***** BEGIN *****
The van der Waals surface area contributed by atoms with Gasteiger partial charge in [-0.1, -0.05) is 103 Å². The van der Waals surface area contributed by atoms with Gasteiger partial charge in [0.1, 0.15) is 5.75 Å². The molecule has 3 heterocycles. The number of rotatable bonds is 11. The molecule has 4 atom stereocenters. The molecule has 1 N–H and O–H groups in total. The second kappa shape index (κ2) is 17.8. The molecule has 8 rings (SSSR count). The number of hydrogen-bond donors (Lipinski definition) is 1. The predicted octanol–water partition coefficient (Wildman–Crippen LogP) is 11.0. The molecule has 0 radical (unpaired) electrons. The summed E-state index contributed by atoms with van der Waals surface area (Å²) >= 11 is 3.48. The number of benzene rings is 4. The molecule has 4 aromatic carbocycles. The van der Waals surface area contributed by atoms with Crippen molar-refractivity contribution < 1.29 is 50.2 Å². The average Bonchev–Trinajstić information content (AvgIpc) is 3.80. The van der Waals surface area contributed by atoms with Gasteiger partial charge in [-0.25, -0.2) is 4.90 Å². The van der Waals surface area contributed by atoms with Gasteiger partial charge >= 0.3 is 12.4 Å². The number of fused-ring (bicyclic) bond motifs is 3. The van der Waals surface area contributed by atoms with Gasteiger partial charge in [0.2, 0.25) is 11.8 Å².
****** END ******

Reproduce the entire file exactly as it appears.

The van der Waals surface area contributed by atoms with Gasteiger partial charge in [-0.1, -0.05) is 103 Å². The van der Waals surface area contributed by atoms with Gasteiger partial charge in [0.1, 0.15) is 5.75 Å². The molecule has 3 heterocycles. The number of rotatable bonds is 11. The molecule has 4 atom stereocenters. The molecule has 1 N–H and O–H groups in total. The second kappa shape index (κ2) is 17.8. The molecule has 8 rings (SSSR count). The number of hydrogen-bond donors (Lipinski definition) is 1. The predicted octanol–water partition coefficient (Wildman–Crippen LogP) is 11.0. The molecule has 0 radical (unpaired) electrons. The summed E-state index contributed by atoms with van der Waals surface area (Å²) >= 11 is 3.48. The number of benzene rings is 4. The molecule has 4 aromatic carbocycles. The van der Waals surface area contributed by atoms with Crippen molar-refractivity contribution < 1.29 is 50.2 Å². The average Bonchev–Trinajstić information content (AvgIpc) is 3.80. The van der Waals surface area contributed by atoms with Gasteiger partial charge in [-0.25, -0.2) is 4.90 Å². The van der Waals surface area contributed by atoms with Gasteiger partial charge >= 0.3 is 12.4 Å². The number of fused-ring (bicyclic) bond motifs is 3. The van der Waals surface area contributed by atoms with Gasteiger partial charge in [0.2, 0.25) is 11.8 Å².